Area Guides

Mindful Walking: A Simple Practice for a Clearer Mind

We hear the word mindfulness a lot. As a combatant against the busyness of life, as a soother of stress, like a holistic medicine for the soul, but what is it and how can combining it with walking help to clear our mind.

What is mindfulness?

Mindfulness is about paying attention, to feelings and thoughts; sounds, smells and sensations. It is the practice of bringing ourself into the present moment by noticing everything that’s happening ‘now.’

To be mindful’ points to practicing a way of being, a moment-by-moment gentle and nurturing awareness of our emotions, thoughts, and bodily sensations… research backs up anecdotal evidence that obtaining a mindful brain can lead to a happier and more productive life

(Shapiro, 2020; Williams & Penman, 2016).’ –


Pair this mindfulness with stepping outside and you have a wonderful tool, that if practiced, can be used to ease stress and tension, and calm and clear the mind on any given day.

As cyclic natural creatures, we are part of the natural world and so it’s no wonder that being in nature has a healing and calming effect on us when we’re away from the buzz of technology and the distractions of our phones, TVs and social media.

What is mindful walking?

Mind-less walking is what most of us do every day. To get to the kettle, the car, the supermarket or the office. It’s automatic and it’s probably jam-packed with multi-tasking every thought except the one that focuses on the present moment.

They’re not the most exciting parts of life but when we’re always looking ahead, thinking about the next thing, we forget to experience or appreciate even the small moments in life. This is also when life’s stresses can overwhelm us and anxiety can creep in.

The beauty of mindful walking is that it can be experienced anywhere; on a lane, up a hill, in a park or even walking through town. It’s not the physical act of walking here that is important, it’s our mental state during that walk that matters.

Taking a break and heading out for regular mindful walks can be fulfilling and restorative. Reconnecting with the ‘here and now’ can help clear our minds on the busiest of days. Or when we’re feeling anxious and distracted. Learning how to regain control of our thoughts through the practice of mindfulness to calm ourselves can be an empowering tool.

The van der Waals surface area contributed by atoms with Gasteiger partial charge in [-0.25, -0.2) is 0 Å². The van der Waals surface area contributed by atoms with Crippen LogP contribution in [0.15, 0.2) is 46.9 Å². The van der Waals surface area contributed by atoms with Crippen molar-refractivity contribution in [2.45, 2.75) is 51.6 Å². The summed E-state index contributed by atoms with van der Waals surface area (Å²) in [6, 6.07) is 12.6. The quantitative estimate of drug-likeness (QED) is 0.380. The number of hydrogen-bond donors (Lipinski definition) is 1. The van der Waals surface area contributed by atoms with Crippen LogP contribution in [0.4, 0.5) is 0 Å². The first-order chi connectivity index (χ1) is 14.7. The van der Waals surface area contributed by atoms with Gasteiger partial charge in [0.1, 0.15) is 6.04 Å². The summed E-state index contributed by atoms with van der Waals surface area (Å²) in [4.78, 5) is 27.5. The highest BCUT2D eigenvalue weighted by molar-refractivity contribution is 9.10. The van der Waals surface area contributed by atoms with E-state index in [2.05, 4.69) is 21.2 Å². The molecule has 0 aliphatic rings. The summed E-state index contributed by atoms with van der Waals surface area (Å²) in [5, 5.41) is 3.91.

Mindful walking can be practiced anywhere at any time, but if you find you get easily distracted, be kind to yourself and choose a park or green space with less distractions, over a bustling high street.

 Mindful walking exercise


  • Spend only about thirty seconds on each feeling or sensation; assessing and observing in that moment and then move on.
  • If your mind starts to wander or distract, simply acknowledge it and bring your thoughts back to the present moment.


Firstly, remove the biggest distraction – turn your phone off or onto ‘flight mode.’

  • As you start walking notice how you feel in your body; a nice way to do this is to start with the head and move methodically down the body. Observe how you’re carrying yourself, how your shoulders feel, how your legs are moving – feeling light or heavy.
  • Move your awareness to your surroundings. The sounds, the smells and sensations… Birdsong, cars, the rustle of leaves, trees blowing in the breeze, the distant chatter of other people. Think about what you can smell and whether it’s pleasant or unpleasant, and if it reminds you of something or somewhere.
  • Now concentrate on what you can see… Don’t simply notice the tree but look at it, the texture of the bark, the leaves, the shape its branches make. Look at the sky, its colour, note whether there are clouds and if they’re moving quickly or slowly.
  • Shift awareness to your movement and the sensations of being outside. The action of walking, the rhythm you’ve created, how that affects your breath, the feeling of each step as it touches the ground, the temperature of the air around you, can you feel the breeze on your skin, is it warm or cool.
  • If you want to and there’s a good place to do it, take a moment to sit down and continue to take notice of your surroundings, feelings, sensations in this moment.


The more you practice mindfulness the easier you will find it to focus and stay present, and the more you will notice in your day-to-day life. At our New Forest hotel there are endless opportunities for mindful walking and ‘forest therapy;’ a practice that has shown to greatly improve mood and concentration; boost creativity, reduce blood pressure and lower levels of the stress hormone, Cortisol.

Consider a hotel break or spa break to give you essential time to practice mindful walking; set aside life’s distractions and walk under ancient trees, to tranquil ponds, on coastal paths and winding tracks through heathland to help you to clear the mind, regain control over your thoughts and discover the nourishment of mindfulness in nature.